The end of each year inspires many “Best Of” articles. Sports blogs, in particular, latch on to these types of posts. Best Plays of the Year. Best Games of the Year. Best Players of the Year. Even niche articles, such as Best Mustaches of the Year. The list goes on and on.
This list does not list the “Best Of” anything. Instead, it lists the worst five defenders since 2002 (when UZR was developed to record defensive statistics on this site).
To determine the worst defenders of the past ten seasons, I sorted players by UZR/150. This was to prevent a player — like Adam Dunn — from dominating the list by simply playing horrendous defense for the better part of a decade. I also set the minimum number of innings at 3,000. This helped to avoid one season outliers, such as Ryan Braun and his escapades at third base in 2007.
Finally, I employed positional adjustments, so the UZR numbers could be presented as a position neutral rating. This allowed for a poor fielding left fielder to be rated worse than an equally poor fielding center fielder, as one would assume the poor fielding center fielder would post improved numbers if moved to left because it is an easier defensive position. For more information on the specific positional adjustments utilized, visit this article from two years ago.
Without further ado…
Honorable Mention: #10) 1B Jason Giambi (-19.9 UZR/150); #9) 1B Ryan Garko (-20.2 UZR/150); #8) LF Delmon Young (-21.5 UZR/150); #7) CF Ken Griffey Jr. (-23.6 UZR/150); #6) LF Hideki Matsui (-23.7 UZR/150)
#5) RF Jermaine Dye (-23.8 UZR/150)
I was hoping that a Gold Glove winner would grace this list, and sure enough, Jermaine Dye ranks as the fifth-worst defender in all of baseball since the 2002 season.
To be fair, TotalZone does not rate Dye as a terrible right fielder early in his career. During his Gold Glove season in 2000, however, TotalZone rated him as +0 runs above average. Of course, Dye also hit .321/.390/.561 that season — which likely helped boost the opinions of his defensive ability — but that shouldn’t surprise anyone who has paid attention to the Gold Glove awards to this point.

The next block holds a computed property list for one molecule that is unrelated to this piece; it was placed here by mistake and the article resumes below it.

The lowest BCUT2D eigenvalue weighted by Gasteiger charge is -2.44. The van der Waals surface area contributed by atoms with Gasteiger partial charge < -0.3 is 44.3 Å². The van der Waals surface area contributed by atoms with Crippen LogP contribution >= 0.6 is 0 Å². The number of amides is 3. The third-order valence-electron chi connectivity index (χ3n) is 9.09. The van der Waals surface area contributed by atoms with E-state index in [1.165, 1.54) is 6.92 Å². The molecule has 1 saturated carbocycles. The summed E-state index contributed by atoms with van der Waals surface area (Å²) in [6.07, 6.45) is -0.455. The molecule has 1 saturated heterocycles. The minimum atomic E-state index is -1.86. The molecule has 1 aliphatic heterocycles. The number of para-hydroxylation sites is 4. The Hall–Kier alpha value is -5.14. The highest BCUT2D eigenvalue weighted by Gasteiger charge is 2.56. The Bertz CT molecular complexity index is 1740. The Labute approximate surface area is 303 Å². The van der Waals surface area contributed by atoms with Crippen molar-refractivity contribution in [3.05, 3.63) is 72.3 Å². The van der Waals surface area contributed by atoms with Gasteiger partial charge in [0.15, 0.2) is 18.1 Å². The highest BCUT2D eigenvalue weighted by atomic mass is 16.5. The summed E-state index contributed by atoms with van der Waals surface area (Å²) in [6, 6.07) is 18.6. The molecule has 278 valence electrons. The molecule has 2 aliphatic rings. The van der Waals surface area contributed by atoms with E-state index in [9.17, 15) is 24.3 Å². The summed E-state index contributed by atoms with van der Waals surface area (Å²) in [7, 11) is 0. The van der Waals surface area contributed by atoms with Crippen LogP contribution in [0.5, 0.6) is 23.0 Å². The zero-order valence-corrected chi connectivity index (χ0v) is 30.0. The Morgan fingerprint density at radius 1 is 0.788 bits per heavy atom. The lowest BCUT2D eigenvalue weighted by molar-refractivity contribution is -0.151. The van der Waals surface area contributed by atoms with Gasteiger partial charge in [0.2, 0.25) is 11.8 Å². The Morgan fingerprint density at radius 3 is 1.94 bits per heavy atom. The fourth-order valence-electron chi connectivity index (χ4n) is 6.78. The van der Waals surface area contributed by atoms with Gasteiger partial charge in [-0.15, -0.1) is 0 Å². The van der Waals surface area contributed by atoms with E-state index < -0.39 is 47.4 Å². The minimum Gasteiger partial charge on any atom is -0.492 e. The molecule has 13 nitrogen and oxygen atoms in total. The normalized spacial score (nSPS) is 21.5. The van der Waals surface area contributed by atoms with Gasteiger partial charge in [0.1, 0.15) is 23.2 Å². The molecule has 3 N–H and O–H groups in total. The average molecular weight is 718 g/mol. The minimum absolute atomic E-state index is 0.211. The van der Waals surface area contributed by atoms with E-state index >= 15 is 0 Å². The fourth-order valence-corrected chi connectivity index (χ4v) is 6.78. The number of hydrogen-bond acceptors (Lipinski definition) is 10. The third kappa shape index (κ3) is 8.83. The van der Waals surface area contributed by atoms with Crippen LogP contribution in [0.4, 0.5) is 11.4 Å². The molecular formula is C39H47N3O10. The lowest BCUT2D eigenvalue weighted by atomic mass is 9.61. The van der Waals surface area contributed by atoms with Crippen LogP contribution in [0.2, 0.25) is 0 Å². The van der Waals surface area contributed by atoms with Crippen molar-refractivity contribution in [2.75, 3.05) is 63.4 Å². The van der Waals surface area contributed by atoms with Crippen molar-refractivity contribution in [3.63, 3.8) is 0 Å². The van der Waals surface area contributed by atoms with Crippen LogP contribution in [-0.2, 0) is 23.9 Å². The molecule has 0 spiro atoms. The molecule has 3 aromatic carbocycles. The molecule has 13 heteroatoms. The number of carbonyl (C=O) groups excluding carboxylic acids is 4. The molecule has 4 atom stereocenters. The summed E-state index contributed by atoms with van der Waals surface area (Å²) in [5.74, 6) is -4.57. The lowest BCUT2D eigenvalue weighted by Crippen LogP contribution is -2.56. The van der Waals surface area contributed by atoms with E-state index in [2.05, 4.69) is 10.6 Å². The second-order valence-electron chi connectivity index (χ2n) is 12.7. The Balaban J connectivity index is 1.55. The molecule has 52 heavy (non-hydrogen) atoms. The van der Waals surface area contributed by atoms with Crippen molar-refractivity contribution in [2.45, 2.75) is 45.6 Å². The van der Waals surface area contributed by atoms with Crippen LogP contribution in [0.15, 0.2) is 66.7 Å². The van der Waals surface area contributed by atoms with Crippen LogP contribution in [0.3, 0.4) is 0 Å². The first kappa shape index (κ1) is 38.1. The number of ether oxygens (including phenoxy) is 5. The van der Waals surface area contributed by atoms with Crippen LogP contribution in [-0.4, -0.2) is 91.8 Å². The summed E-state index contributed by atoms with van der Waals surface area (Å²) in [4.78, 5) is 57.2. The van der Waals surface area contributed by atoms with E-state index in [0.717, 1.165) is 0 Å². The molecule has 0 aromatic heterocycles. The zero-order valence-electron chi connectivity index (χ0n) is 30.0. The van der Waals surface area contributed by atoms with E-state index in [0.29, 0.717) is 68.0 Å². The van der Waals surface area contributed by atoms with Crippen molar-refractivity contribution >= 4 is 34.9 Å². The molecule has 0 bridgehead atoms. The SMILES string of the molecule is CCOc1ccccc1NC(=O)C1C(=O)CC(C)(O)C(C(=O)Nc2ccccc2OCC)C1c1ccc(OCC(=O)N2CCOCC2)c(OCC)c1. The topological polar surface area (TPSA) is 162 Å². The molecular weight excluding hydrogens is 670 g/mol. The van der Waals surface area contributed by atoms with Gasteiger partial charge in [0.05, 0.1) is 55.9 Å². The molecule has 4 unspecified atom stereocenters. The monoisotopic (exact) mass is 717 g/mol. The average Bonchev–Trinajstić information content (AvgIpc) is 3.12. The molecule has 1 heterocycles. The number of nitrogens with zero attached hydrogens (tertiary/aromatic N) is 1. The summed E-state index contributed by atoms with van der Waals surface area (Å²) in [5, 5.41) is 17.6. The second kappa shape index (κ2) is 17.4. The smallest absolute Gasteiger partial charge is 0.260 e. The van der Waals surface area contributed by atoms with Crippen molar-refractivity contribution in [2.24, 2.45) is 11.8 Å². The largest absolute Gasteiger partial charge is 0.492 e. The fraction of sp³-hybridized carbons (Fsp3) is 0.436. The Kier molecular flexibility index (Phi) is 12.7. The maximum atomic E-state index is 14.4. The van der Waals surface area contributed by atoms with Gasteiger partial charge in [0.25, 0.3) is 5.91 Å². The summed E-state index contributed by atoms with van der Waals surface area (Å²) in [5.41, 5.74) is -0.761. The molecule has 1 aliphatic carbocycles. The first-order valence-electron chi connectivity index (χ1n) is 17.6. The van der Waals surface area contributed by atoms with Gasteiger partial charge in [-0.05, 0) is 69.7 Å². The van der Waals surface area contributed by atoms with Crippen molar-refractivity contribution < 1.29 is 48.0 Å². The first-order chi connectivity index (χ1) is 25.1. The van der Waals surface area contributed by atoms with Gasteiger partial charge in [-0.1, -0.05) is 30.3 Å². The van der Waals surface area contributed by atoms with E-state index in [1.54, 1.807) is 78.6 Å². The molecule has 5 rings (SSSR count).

Once he signed with the White Sox at the twilight of his career, his range was amongst the worst in all of baseball. His arm was never a strength of his, anyway, so those numbers declined from bad to worse, as well. These factors led UZR numbers worse than -20.0 during three out of his last four seasons.
His poor defense is one of the reasons why he could not find a job after his 2009 season, in which he otherwise provided offensive value by hitting .250/.340/.453 with 27 home runs.
#4) 1B Mike Jacobs (-24.7 UZR/150)
It’s surprising that only one first baseman made the top five worst defensive players, as their positional adjustment is so large, but perhaps that indicates just how poor Jacobs is with the glove. Not only is his range below-average at first base — which doesn’t have a huge demand on range, anyway — but he also commits a high amount of errors for a first baseman. That combination of skills makes a player a huge liability in the field.
Add in the fact that Jacobs only has a .335 career wOBA, and it’s not difficult to understand why he spent the entire season in Triple-A with the Colorado Rockies’ organization.
#3) RF Brad Hawpe (-26.5 UZR/150)
Hawpe is a terrible outfielder. There is no way around that fact. In 2008, for example, he compiled a -36.0 UZR, which hypothetically cost the Rockies three-and-a-half wins throughout the course of the season.
He struggles in the outfield due to his supreme lack of range. In 6,311 innings in right field, Hawpe has a combined -79.8 RngR, which is the third worst in baseball since he debuted in the big leagues in 2004.
Ultimately, the Colorado Rockies likely placed Hawpe in right field for two distinct reasons: (1) Todd Helton (2) his arm. Brad Hawpe has a huge arm in right field, but according to his ARM ratings over the years, he does not utilize that superior arm strength very well in the outfield. He had a negative ARM rating in each of the last five seasons, which has only made his career defensive numbers worse.
#2) CF Bernie Williams (-26.9 UZR/150)
Williams was one of the premier players in the league in the late ‘90s. He had four consecutive +5 win seasons between 1997 and 2000. That production, though, was largely due to his wOBA north of .400 — not his glove.
His biggest issues in center were that he possessed a below-average arm and did not have the necessary range needed to patrol center field effectively. Over the five years that UZR compiled data on his defensive abilities, Williams had -72.8 RngR. That is slightly better than what Brad Hawpe provided in right field, but Hawpe had a more effective throwing arm in right field and made fewer errors.
The inevitable discussion over whether Bernie Williams is deserving of a spot in the Hall of Fame could hinge on whether or not voters will overlook the fact that he was well below-average defensively in the second-half of his career.
#1) LF Manny Ramirez (-28.3 UZR/150)
The fact that Manny Ramirez is the worst defender since UZR was implemented in 2002 should not surprise many people. His range was just terrible in left field; he made errors; and his arm was suspect (to be kind). Between 2002 and 2010, Ramirez compiled a -117.4 UZR for the Red Sox and Dodgers — which suggests he cost his teams almost twelve wins with his defense in that time period.
Of course, he also made that high-five catch against the Baltimore Orioles in 2008 that resulted in a double-play. That was cool.
That was just Manny being Manny.
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